Leading Blog






02.19.18

The Little Kindnesses Matter

Strategists

P
RESIDENT WILLIAM MCKINLEY would often informally invite confidants to the White House to review the day's business or discuss the problems of the days ahead. Charles Dawes was often one such guest. In Portrait of an American: Charles G. Dawes (1953) by Bascom Timmons, he quotes from Dawes diary about one such gathering:
He was considering the appointment of a minister to a foreign country. There were two candidates. The President outlined their qualifications, which seemed almost identical. Both were able, experienced, honest, and competent. Each was equally entitled to preference from a political standpoint. Then he told this little story, an incident apparently so unimportant that, except for its consequences, it never would have been told, an incident so trivial that the ordinary man would have forgotten it. But McKinley was not an ordinary man.

The President said that years before, when he was a member of the House of Representatives, he boarded a streetcar on Pennsylvania Avenue one stormy night, and took the last seat in the car, next to the rear door. An old and bent washerwoman, dripping wet, entered, carrying a heavy basket. She walked to the other end of the car and stood in the aisle. No one offered her a seat, tired and forlorn as she looked. One of the candidates whom the President was considering—he did not name him to us—was sitting in the seat near which she was standing. He was reading a newspaper, which he shifted so as not to seem to see her, and retained his seat. Representative McKinley arose, walked down the aisle, picked up the basket of washing, and led the old lady back to his seat, which he gave her. The present candidate did not look up from his newspaper. He did not see McKinley or what he had done.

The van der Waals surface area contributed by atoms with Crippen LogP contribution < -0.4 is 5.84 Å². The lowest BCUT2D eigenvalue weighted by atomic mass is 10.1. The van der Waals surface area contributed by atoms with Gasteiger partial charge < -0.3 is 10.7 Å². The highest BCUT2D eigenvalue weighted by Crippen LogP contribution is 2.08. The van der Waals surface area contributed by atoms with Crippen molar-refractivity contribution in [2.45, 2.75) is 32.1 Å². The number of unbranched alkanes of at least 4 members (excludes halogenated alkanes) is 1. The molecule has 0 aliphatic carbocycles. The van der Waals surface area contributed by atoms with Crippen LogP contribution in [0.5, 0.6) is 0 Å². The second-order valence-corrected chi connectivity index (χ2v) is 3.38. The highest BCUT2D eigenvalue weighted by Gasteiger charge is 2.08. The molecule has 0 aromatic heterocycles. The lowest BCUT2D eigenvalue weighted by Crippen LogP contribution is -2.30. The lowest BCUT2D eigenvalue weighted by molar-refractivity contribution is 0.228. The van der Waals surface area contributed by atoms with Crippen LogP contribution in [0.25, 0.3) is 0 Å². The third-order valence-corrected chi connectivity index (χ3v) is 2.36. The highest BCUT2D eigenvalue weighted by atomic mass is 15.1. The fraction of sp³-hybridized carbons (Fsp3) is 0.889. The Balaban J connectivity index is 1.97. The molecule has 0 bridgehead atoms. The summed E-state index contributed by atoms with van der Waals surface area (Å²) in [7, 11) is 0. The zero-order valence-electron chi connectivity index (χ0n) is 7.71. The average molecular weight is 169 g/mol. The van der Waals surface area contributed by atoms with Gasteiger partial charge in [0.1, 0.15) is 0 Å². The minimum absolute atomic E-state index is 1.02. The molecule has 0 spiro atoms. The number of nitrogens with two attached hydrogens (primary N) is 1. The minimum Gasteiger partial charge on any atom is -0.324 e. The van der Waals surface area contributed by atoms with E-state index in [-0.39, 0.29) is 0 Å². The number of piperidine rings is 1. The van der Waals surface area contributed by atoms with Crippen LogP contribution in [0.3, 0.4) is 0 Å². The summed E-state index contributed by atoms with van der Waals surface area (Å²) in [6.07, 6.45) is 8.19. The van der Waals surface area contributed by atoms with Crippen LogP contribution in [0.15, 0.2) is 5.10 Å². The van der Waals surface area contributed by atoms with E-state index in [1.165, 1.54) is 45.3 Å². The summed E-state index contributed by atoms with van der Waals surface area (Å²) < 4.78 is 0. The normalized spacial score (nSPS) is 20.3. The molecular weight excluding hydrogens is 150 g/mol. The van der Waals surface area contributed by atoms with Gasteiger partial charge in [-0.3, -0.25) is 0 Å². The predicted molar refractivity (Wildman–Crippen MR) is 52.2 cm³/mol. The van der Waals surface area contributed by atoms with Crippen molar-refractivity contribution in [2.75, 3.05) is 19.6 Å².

This was the story. The candidate never knew what we then knew, that this little act of selfishness, or rather this little omission of an act of consideration for others, had deprived him of that which would have crowned his ambition of perhaps a lifetime.
Dawes relates this lesson:
We never know what determines one's career in life. Indeed, it may be these little-forgotten deeds, accumulated, are the more important factors; for it is they which must, in many cases, provide us with the opportunity to do the greater deeds, and we unconscious of it. Why comes this reward in life? Why that disappointment or failure? We cannot know with certainty. This we can know, however, and this story illustrates it: There is no act of kindliness, however small, which may not help us in life; and there is no act of unkindness, however trivial, which may not hurt us. More than that: The habitual doing of kindness always adds to our happiness, for kindness done is duty performed. Unkindness always breeds an unhappy spirit, for unkindness is duty neglected.
Malcolm Forbes once said, “You can easily judge the character of a man by how he treats those who can do nothing for him.

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Posted by Michael McKinney at 05:01 PM
| Comments (0) | Leaders , Leadership Development



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